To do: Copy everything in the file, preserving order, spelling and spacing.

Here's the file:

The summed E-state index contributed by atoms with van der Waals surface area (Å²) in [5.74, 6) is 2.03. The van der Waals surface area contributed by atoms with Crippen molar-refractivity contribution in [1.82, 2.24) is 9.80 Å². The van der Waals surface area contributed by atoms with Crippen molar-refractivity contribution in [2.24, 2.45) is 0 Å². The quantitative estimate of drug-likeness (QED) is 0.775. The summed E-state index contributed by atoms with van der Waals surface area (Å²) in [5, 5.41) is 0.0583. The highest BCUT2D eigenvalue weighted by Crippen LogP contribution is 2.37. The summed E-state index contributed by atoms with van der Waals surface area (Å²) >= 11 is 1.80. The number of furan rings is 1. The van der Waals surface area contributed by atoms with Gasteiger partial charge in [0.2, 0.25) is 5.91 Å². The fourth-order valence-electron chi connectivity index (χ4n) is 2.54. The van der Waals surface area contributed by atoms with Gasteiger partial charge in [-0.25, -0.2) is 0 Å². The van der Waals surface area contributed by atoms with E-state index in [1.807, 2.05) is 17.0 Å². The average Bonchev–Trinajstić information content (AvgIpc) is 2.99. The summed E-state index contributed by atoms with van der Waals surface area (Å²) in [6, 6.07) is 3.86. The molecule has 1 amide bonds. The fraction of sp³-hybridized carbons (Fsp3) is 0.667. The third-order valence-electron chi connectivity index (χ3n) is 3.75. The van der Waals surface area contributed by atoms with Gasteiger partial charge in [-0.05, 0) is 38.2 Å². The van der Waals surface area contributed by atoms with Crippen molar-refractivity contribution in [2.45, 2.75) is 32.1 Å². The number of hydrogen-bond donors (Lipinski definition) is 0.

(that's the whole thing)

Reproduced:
The summed E-state index contributed by atoms with van der Waals surface area (Å²) in [5.74, 6) is 2.03. The van der Waals surface area contributed by atoms with Crippen molar-refractivity contribution in [1.82, 2.24) is 9.80 Å². The van der Waals surface area contributed by atoms with Crippen molar-refractivity contribution in [2.24, 2.45) is 0 Å². The quantitative estimate of drug-likeness (QED) is 0.775. The summed E-state index contributed by atoms with van der Waals surface area (Å²) in [5, 5.41) is 0.0583. The highest BCUT2D eigenvalue weighted by Crippen LogP contribution is 2.37. The summed E-state index contributed by atoms with van der Waals surface area (Å²) >= 11 is 1.80. The number of furan rings is 1. The van der Waals surface area contributed by atoms with Gasteiger partial charge in [0.2, 0.25) is 5.91 Å². The fourth-order valence-electron chi connectivity index (χ4n) is 2.54. The van der Waals surface area contributed by atoms with Gasteiger partial charge in [-0.25, -0.2) is 0 Å². The van der Waals surface area contributed by atoms with E-state index in [1.807, 2.05) is 17.0 Å². The average Bonchev–Trinajstić information content (AvgIpc) is 2.99. The summed E-state index contributed by atoms with van der Waals surface area (Å²) in [6, 6.07) is 3.86. The molecule has 1 amide bonds. The fraction of sp³-hybridized carbons (Fsp3) is 0.667. The third-order valence-electron chi connectivity index (χ3n) is 3.75. The van der Waals surface area contributed by atoms with Gasteiger partial charge in [-0.05, 0) is 38.2 Å². The van der Waals surface area contributed by atoms with Crippen molar-refractivity contribution in [2.45, 2.75) is 32.1 Å². The number of hydrogen-bond donors (Lipinski definition) is 0.